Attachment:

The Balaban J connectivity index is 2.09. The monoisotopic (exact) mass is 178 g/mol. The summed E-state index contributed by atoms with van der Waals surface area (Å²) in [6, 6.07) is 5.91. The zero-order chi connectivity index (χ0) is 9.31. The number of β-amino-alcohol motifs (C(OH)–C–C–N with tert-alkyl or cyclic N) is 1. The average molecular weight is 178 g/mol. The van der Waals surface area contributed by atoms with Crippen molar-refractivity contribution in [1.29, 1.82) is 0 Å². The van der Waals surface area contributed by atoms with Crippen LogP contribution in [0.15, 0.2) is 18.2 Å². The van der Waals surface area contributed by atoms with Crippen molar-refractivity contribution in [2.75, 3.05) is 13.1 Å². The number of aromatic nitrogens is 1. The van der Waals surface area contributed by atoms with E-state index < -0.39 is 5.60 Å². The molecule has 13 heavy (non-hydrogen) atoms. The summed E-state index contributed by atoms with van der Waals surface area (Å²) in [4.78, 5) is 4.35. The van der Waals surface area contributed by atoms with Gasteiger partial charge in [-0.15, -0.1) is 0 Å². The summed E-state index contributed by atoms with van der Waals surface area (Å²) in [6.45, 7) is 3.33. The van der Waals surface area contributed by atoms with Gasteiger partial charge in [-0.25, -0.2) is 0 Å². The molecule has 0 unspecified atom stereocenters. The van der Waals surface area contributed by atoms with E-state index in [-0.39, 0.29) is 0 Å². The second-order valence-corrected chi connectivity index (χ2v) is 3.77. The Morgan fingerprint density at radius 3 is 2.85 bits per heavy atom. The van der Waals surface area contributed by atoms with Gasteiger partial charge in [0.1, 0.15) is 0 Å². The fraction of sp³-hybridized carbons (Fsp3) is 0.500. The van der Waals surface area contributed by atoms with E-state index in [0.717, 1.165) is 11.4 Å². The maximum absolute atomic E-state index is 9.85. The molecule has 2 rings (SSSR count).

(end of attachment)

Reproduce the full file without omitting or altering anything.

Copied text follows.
The Balaban J connectivity index is 2.09. The monoisotopic (exact) mass is 178 g/mol. The summed E-state index contributed by atoms with van der Waals surface area (Å²) in [6, 6.07) is 5.91. The zero-order chi connectivity index (χ0) is 9.31. The number of β-amino-alcohol motifs (C(OH)–C–C–N with tert-alkyl or cyclic N) is 1. The average molecular weight is 178 g/mol. The van der Waals surface area contributed by atoms with Crippen molar-refractivity contribution in [1.29, 1.82) is 0 Å². The van der Waals surface area contributed by atoms with Crippen LogP contribution in [0.15, 0.2) is 18.2 Å². The van der Waals surface area contributed by atoms with Crippen molar-refractivity contribution in [2.75, 3.05) is 13.1 Å². The number of aromatic nitrogens is 1. The van der Waals surface area contributed by atoms with E-state index < -0.39 is 5.60 Å². The molecule has 13 heavy (non-hydrogen) atoms. The summed E-state index contributed by atoms with van der Waals surface area (Å²) in [4.78, 5) is 4.35. The van der Waals surface area contributed by atoms with Gasteiger partial charge in [-0.15, -0.1) is 0 Å². The summed E-state index contributed by atoms with van der Waals surface area (Å²) in [6.45, 7) is 3.33. The van der Waals surface area contributed by atoms with Gasteiger partial charge in [-0.25, -0.2) is 0 Å². The molecule has 0 unspecified atom stereocenters. The van der Waals surface area contributed by atoms with E-state index in [-0.39, 0.29) is 0 Å². The second-order valence-corrected chi connectivity index (χ2v) is 3.77. The Morgan fingerprint density at radius 3 is 2.85 bits per heavy atom. The van der Waals surface area contributed by atoms with Gasteiger partial charge in [0.1, 0.15) is 0 Å². The fraction of sp³-hybridized carbons (Fsp3) is 0.500. The van der Waals surface area contributed by atoms with E-state index in [0.717, 1.165) is 11.4 Å². The maximum absolute atomic E-state index is 9.85. The molecule has 2 rings (SSSR count).